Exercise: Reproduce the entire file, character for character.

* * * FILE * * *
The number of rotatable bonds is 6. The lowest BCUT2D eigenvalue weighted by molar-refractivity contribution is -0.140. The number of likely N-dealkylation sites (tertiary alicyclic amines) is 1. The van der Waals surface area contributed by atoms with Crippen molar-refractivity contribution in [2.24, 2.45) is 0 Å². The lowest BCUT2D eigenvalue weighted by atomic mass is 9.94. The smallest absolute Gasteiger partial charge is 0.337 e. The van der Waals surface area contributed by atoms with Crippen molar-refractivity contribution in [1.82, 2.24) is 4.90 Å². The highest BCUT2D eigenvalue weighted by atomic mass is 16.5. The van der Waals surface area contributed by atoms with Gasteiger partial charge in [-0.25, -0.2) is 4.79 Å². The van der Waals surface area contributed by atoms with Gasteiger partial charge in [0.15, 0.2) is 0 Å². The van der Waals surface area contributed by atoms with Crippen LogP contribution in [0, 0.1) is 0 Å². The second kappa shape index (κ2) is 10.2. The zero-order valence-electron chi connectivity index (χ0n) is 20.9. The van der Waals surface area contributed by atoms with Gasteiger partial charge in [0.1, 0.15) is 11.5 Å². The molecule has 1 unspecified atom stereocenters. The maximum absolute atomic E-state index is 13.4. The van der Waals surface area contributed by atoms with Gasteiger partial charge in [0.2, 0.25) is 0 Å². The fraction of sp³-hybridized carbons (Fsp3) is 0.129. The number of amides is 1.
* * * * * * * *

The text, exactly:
The number of rotatable bonds is 6. The lowest BCUT2D eigenvalue weighted by molar-refractivity contribution is -0.140. The number of likely N-dealkylation sites (tertiary alicyclic amines) is 1. The van der Waals surface area contributed by atoms with Crippen molar-refractivity contribution in [2.24, 2.45) is 0 Å². The lowest BCUT2D eigenvalue weighted by atomic mass is 9.94. The smallest absolute Gasteiger partial charge is 0.337 e. The van der Waals surface area contributed by atoms with Crippen molar-refractivity contribution in [1.82, 2.24) is 4.90 Å². The highest BCUT2D eigenvalue weighted by atomic mass is 16.5. The van der Waals surface area contributed by atoms with Gasteiger partial charge in [-0.25, -0.2) is 4.79 Å². The van der Waals surface area contributed by atoms with Gasteiger partial charge in [0.15, 0.2) is 0 Å². The van der Waals surface area contributed by atoms with Crippen LogP contribution in [0, 0.1) is 0 Å². The second kappa shape index (κ2) is 10.2. The zero-order valence-electron chi connectivity index (χ0n) is 20.9. The van der Waals surface area contributed by atoms with Gasteiger partial charge in [0.1, 0.15) is 11.5 Å². The molecule has 1 unspecified atom stereocenters. The maximum absolute atomic E-state index is 13.4. The van der Waals surface area contributed by atoms with Gasteiger partial charge in [0.2, 0.25) is 0 Å². The fraction of sp³-hybridized carbons (Fsp3) is 0.129. The number of amides is 1.